Other Council members dissatisfied with the scheme did not attempt to have it rejected, because every-one believed that in such a case it would have been entirely reformulated by the ‘Progressives.’ The latter group, by contrast, did not have sufficient numbers to reject the scheme themselves, and instead hit on the strategy of voting placet juxta modum, proposing modifications in favor of their own vision of things, a strategy which turned out to be successful.          


We observe that in line with the changes to the religious habit that he had proposed, Cardinal Suenens, together with Cardinal Léger personally set the tone by making their appearance in the corridors of the Council at the time of its last public sessions, clad in black clerical suits, no doubt ‘fully adapted to relations with the world’ [3].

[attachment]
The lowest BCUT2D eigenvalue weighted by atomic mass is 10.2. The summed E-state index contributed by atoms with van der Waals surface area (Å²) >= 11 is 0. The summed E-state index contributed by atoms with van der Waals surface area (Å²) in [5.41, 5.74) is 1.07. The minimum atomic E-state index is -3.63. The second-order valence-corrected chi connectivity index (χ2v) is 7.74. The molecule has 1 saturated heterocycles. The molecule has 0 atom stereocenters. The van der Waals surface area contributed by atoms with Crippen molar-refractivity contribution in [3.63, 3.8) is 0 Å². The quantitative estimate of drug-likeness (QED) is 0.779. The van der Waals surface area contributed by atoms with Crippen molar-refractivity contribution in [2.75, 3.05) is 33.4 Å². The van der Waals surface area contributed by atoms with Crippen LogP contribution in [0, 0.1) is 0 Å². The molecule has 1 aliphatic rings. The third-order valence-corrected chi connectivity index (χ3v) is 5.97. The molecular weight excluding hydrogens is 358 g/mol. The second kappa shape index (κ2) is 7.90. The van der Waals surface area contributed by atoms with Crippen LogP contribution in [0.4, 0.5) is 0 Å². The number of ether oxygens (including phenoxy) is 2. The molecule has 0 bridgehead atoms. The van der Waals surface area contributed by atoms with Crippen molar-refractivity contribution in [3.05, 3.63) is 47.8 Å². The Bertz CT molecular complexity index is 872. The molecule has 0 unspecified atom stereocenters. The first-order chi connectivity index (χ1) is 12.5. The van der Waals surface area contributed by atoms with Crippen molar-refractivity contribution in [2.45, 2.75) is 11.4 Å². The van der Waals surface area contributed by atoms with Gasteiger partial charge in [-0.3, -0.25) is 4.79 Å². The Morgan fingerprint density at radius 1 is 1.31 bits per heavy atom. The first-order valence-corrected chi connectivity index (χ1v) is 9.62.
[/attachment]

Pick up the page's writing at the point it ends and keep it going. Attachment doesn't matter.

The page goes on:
Analysis of Texts


In this section we shall consider:


      1.   ‘Up-to-date Renewal’;

      2.    How the Council Envisages this Renewal;

      3.    The Process of Renewal.



1.     ‘Up-to-date Renewal’


i) ‘The up-to-date renewal of the religious life comprises both a constant return to the sources of Christian life in general and to the primitive inspirations of the institutes, and their adaptation to the changed conditions of our time.’ (Perfectae Caritatis 2).


The renewal of religious life is here justified both by an appeal to a return to original purity, and